CRATERVILLE PARK INDIAN FAIR.
Craterville Park Indian Fair (1924–33), held near Cache, Oklahoma, was a short-lived extravaganza conceived by Frank Rush, the retired manager of the Wichita National Forest and Game Preserve. By an agreement with a coalition of Apache, Comanche, and Kiowa Indians, the event's avowed purpose was "to create self confidence and to encourage leadership by the Indian." The fair featured American Indian crafts, agricultural exhibits, foot races, horse races, archery competitions, and dances, as well as reenactments of Indian attacks on white settlers. The spectacle drew large crowds until 1933, but Rush's death preceded the event that year, and attendance precipitously dropped.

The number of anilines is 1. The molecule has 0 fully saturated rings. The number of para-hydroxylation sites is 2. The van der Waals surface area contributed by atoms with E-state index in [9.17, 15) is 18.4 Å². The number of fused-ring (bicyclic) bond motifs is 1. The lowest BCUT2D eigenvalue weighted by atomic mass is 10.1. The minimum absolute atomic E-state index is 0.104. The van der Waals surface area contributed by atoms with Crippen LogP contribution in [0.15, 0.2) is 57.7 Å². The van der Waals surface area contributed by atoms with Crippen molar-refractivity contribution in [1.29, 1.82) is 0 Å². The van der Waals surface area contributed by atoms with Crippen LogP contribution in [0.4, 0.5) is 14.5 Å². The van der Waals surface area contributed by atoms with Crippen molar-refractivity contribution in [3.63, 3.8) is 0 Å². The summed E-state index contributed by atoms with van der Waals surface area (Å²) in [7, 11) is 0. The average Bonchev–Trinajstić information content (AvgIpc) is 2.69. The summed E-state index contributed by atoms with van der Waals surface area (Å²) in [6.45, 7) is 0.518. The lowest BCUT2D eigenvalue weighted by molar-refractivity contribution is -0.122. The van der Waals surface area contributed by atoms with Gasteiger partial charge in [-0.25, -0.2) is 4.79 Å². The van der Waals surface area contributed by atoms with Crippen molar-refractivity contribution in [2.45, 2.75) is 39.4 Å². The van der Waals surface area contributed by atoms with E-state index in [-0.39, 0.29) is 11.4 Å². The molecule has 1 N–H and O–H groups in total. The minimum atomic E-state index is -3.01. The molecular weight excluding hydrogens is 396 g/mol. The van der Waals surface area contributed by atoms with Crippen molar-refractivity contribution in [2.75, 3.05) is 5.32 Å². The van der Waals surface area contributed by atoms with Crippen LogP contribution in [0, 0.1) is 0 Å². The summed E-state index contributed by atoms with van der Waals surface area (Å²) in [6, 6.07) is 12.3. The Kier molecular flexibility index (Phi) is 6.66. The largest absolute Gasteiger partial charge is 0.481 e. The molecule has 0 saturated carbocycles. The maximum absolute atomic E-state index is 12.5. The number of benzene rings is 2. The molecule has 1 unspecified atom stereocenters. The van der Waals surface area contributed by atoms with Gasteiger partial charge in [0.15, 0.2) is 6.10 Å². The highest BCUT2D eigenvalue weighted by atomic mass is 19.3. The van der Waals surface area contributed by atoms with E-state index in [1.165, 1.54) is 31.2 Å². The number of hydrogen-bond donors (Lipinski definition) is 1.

Clyde Ellis, A Dancing People: Powwow Culture on the Southern Plains (Lawrence: University Press of Kansas, 2003).
Muriel H. Wright, "The American Indian Exposition in Oklahoma" The Chronicles of Oklahoma 24 (Summer 1946).
The following (as per The Chicago Manual of Style, 17th edition) is the preferred citation for articles:
Thomas L. Hedglen, “Craterville Park Indian Fair,” The Encyclopedia of Oklahoma History and Culture, https://www.okhistory.org/publications/enc/entry?entry=CR023.
© Oklahoma Historical Society.